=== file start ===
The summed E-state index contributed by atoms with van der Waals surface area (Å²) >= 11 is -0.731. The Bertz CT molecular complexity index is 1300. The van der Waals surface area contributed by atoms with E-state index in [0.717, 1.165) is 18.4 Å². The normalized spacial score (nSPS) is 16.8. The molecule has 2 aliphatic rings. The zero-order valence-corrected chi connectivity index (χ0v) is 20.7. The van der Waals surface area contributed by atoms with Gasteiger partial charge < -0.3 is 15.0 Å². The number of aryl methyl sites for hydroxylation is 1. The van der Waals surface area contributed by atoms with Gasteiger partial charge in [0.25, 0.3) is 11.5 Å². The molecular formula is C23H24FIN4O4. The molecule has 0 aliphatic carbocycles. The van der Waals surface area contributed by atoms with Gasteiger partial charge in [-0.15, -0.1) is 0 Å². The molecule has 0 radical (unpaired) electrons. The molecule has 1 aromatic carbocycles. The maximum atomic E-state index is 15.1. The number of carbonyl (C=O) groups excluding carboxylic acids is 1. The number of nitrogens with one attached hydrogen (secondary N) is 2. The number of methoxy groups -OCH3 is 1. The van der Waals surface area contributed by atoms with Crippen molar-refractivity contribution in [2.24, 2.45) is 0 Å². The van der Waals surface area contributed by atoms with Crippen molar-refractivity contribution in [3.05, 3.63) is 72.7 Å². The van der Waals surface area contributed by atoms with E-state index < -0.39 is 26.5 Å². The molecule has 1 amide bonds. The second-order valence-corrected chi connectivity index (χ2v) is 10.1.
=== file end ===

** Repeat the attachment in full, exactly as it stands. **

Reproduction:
The summed E-state index contributed by atoms with van der Waals surface area (Å²) >= 11 is -0.731. The Bertz CT molecular complexity index is 1300. The van der Waals surface area contributed by atoms with E-state index in [0.717, 1.165) is 18.4 Å². The normalized spacial score (nSPS) is 16.8. The molecule has 2 aliphatic rings. The zero-order valence-corrected chi connectivity index (χ0v) is 20.7. The van der Waals surface area contributed by atoms with Gasteiger partial charge < -0.3 is 15.0 Å². The number of aryl methyl sites for hydroxylation is 1. The van der Waals surface area contributed by atoms with Gasteiger partial charge in [0.25, 0.3) is 11.5 Å². The molecular formula is C23H24FIN4O4. The molecule has 0 aliphatic carbocycles. The van der Waals surface area contributed by atoms with Gasteiger partial charge in [-0.15, -0.1) is 0 Å². The molecule has 0 radical (unpaired) electrons. The molecule has 1 aromatic carbocycles. The maximum atomic E-state index is 15.1. The number of carbonyl (C=O) groups excluding carboxylic acids is 1. The number of nitrogens with one attached hydrogen (secondary N) is 2. The number of methoxy groups -OCH3 is 1. The van der Waals surface area contributed by atoms with Crippen molar-refractivity contribution in [2.24, 2.45) is 0 Å². The van der Waals surface area contributed by atoms with Crippen molar-refractivity contribution in [3.05, 3.63) is 72.7 Å². The van der Waals surface area contributed by atoms with E-state index < -0.39 is 26.5 Å². The molecule has 1 amide bonds. The second-order valence-corrected chi connectivity index (χ2v) is 10.1.